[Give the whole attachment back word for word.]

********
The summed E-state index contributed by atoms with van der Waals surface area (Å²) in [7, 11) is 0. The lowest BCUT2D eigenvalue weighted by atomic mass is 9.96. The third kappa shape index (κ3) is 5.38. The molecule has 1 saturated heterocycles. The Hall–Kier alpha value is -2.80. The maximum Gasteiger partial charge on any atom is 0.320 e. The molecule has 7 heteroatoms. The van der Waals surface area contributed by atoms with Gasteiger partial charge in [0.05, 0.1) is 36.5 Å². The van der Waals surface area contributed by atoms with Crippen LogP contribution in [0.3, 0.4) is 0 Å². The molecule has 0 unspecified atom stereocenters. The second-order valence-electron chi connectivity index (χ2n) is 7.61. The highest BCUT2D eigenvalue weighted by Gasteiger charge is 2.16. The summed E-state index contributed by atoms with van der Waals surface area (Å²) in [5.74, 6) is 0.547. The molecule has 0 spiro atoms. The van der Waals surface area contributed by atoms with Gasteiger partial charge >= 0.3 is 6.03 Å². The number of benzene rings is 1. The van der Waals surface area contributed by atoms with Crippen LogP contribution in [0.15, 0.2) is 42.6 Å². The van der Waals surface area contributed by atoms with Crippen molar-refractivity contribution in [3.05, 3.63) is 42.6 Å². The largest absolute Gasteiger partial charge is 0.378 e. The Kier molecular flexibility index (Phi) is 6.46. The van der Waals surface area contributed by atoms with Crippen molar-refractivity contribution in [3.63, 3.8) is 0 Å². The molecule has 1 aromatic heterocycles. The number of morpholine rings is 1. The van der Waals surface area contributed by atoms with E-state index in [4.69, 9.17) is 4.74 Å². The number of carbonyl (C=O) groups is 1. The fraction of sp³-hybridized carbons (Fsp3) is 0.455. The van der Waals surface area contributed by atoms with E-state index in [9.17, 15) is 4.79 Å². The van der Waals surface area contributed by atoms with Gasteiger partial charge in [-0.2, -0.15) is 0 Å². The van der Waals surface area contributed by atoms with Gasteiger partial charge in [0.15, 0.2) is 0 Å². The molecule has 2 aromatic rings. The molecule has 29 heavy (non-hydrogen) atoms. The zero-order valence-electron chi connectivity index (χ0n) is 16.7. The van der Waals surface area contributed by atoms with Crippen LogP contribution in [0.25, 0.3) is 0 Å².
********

The summed E-state index contributed by atoms with van der Waals surface area (Å²) in [7, 11) is 0. The lowest BCUT2D eigenvalue weighted by atomic mass is 9.96. The third kappa shape index (κ3) is 5.38. The molecule has 1 saturated heterocycles. The Hall–Kier alpha value is -2.80. The maximum Gasteiger partial charge on any atom is 0.320 e. The molecule has 7 heteroatoms. The van der Waals surface area contributed by atoms with Gasteiger partial charge in [0.05, 0.1) is 36.5 Å². The van der Waals surface area contributed by atoms with Crippen LogP contribution in [0.3, 0.4) is 0 Å². The molecule has 0 unspecified atom stereocenters. The second-order valence-electron chi connectivity index (χ2n) is 7.61. The highest BCUT2D eigenvalue weighted by Gasteiger charge is 2.16. The summed E-state index contributed by atoms with van der Waals surface area (Å²) in [5.74, 6) is 0.547. The molecule has 0 spiro atoms. The van der Waals surface area contributed by atoms with Gasteiger partial charge >= 0.3 is 6.03 Å². The number of benzene rings is 1. The van der Waals surface area contributed by atoms with Crippen LogP contribution in [0.15, 0.2) is 42.6 Å². The van der Waals surface area contributed by atoms with Crippen molar-refractivity contribution in [3.05, 3.63) is 42.6 Å². The largest absolute Gasteiger partial charge is 0.378 e. The Kier molecular flexibility index (Phi) is 6.46. The van der Waals surface area contributed by atoms with Crippen molar-refractivity contribution in [3.63, 3.8) is 0 Å². The molecule has 1 aromatic heterocycles. The number of morpholine rings is 1. The van der Waals surface area contributed by atoms with E-state index in [4.69, 9.17) is 4.74 Å². The number of carbonyl (C=O) groups is 1. The fraction of sp³-hybridized carbons (Fsp3) is 0.455. The van der Waals surface area contributed by atoms with E-state index in [9.17, 15) is 4.79 Å². The van der Waals surface area contributed by atoms with Gasteiger partial charge in [-0.2, -0.15) is 0 Å². The van der Waals surface area contributed by atoms with Gasteiger partial charge in [0.15, 0.2) is 0 Å². The molecule has 2 aromatic rings. The molecule has 29 heavy (non-hydrogen) atoms. The zero-order valence-electron chi connectivity index (χ0n) is 16.7. The van der Waals surface area contributed by atoms with Crippen LogP contribution in [0.25, 0.3) is 0 Å².